Assuming facts not in evidence is a time-honored courtroom objection, and one which could be stamped on almost every page of this week’s tawdry tabloids.
"Jeffrey Epstein Teen Slave Scandal – Prince Andrew Fails Lie Detector Test!" screams the cover of the 'National Enquirer.'
Except the Prince hasn't taken a polygraph. Not even close. A pseudo-scientific voice analysis of a recording of Andrew declining to speak about the Epstein scandal in 2015 "concluded the prince showed 'extreme' tension," reports the rag. Because if the Prince's voice displayed tension, it can only be because he's guilty? Right.
"Barack Hires Divorce Lawyers!" proclaims the 'Globe' cover story, pointing to a photo of former president Obama without his wedding ring as proof of the divorce stories it's been writing for years. But a quick archive check shows he's taken his wedding ring off many times before over the years. He's been seen slipping off his wedding ring before shaking hands with crowds of people, securing it in his pocket to protect it. Don't be surprised if it's back on his left hand shortly.
The 'Enquirer' continues its obsession with the Royal sex scandal by claiming to find "Perv Epstein's Right-Hand Woman Hiding in Luxury!" Ghislaine Maxwell is supposedly hiding out in London's plush Belgravia district. How do they know? After canvassing "every house on the street" the 'Enquirer' concludes "Neighbors claimed they had 'no idea' where Ghislaine was." What more proof could you want?
The 'Globe' takes on the scandal with its story about the pedophile billionaire's Paris employee: "What Epstein's Butler Saw!" Nothing he shouldn't have seen, apparently, though the servant identified only as 'Gabriel' name-drops alleged visitors to Epstein's Paris home: Prince Andrew, Bill & Melinda Gates, Steve Bannon, and former Israeli prime minister Ehud Barak. Though there's no evidence that any were caught in flagrante delicto with under-age sex slaves, that's clearly the unspoken sub-text.
The follicles of the rich and famous inexplicably preoccupy this week's tabloids.
The Clooneys' trichological tribulations command attention in the 'Enquirer,' which reports: "Amal To George: Shave or Shove Off!" Because as a brilliant human rights attorney Amal Clooney knows she has every right to dump her husband because he's grown a beard.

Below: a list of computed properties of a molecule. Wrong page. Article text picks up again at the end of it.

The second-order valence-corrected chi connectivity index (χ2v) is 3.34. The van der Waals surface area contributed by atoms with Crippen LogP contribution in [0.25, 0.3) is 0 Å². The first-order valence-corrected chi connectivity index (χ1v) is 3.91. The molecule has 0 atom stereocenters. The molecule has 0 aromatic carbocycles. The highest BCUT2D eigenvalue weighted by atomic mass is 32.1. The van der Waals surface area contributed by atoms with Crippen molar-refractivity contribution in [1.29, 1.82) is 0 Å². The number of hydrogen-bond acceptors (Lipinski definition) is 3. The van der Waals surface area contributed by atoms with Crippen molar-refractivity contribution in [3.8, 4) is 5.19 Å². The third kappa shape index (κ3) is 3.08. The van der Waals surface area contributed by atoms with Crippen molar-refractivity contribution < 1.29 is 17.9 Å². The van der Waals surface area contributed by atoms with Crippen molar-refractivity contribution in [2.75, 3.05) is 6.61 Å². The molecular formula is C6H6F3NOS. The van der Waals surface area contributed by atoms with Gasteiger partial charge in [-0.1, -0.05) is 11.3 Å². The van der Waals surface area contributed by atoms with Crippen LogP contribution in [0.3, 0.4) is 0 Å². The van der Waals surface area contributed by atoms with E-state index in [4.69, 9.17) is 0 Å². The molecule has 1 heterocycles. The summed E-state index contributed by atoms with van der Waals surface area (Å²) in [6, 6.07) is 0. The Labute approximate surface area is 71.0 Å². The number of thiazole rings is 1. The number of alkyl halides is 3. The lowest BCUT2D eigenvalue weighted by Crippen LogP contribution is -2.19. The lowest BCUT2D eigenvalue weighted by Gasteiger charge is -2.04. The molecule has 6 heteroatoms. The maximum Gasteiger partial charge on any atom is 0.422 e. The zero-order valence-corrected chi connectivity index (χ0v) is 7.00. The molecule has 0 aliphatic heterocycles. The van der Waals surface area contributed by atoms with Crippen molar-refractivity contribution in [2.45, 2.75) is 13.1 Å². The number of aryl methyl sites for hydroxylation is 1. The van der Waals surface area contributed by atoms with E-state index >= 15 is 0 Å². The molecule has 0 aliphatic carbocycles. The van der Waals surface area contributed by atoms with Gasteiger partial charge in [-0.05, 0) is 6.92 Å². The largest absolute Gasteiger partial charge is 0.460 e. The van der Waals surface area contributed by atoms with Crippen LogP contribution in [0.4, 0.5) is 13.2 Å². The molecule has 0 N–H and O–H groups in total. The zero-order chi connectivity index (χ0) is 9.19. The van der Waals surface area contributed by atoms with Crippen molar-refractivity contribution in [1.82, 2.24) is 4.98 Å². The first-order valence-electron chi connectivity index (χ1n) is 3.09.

Prince Harry's thinning pate is the subject of the 'Globe' story: "Meghan to Harry: Get Hair Plugs Or I'm Gone!"
Readers are expected to believe that Meghan is so shallow that "she's obsessed with looking good & detests bald guys," whereas regular tabloid readers know she's actually obsessed with power and celebrity and would never give up the Royal spotlight just because Harry's going bald.
If only Harry could implant some of George Clooney's unwanted facial hair, maybe both their wives would be happy?
Nicole Kidman "Quits Hollywood – To Save Her Marriage!" claims the 'Globe.' She's "quitting her career' says the report, despite Kidman having 17 projects in development according to iIMDb.
The Royals – the tabloid gift that keeps on giving – dominate the cover of 'Us' magazine: "Tired of the Lies. Meghan & Harry's Unprecedented Court Battle. Plus! Why They're Leaving England – Forever!"
It's a routine recap of Harry and Meghan's recent lawsuits against British newspaper groups for allegedly reporting on a private letter penned by Meghan, and for hacking into private phone calls and messages. "Will they move to Canada?" asks the mag, instantly forgetting that the Royal couple is "tired of the lies." "Meghan and Harry are considering it," the mag claims. Right, sure they are. Along with their move to South Africa. And to Botswana. And to Malibu. And everywhere else that the royal duo are reportedly considering as their bolt-hole away from enquiring minds.
'People' magazine gives us a break from its salacious compilations of America's sexiest men and most beautiful women to bring us an issue dedicated to "Women Changing the World," though it feels 20 years behind the times to be featuring Oprah on its cover, as her world-changing days seem to be in the rear-view mirror.
In an issue dedicated to strong women it seems unfortunate to report on Prince "Harry's Fight to Protect Meghan." Apparently he's "taking on the British press on behalf of his wife." Isn't Meghan independent enough to fight her own battles, and file her own lawsuit? Just asking.
'People' also stretches geographical boundaries with its report on "Hollywood at Home," a photo spread on Hollywood celebrity homes which begins with Jenny McCarthy's "glam Tudor" . . in Chicago? Close enough.
Fortunately we have the crack investigative squad at 'Us' mag to tell us that Mandy Moore wore it best (honestly, Suki Waterhouse doesn't seem to be even trying), that Ed O'Neill has a jujitsu black belt and "once won a national handball championship," that Penelope Ann Miller keeps sunscreen, eye drops and fiber bars in her Malibu American tote, and that the stars are just like us: they eat burgers, feed parking meters, and visit newsstands – though clearly the latter is an activity performed by a diminishing few.
Onwards and downwards . . .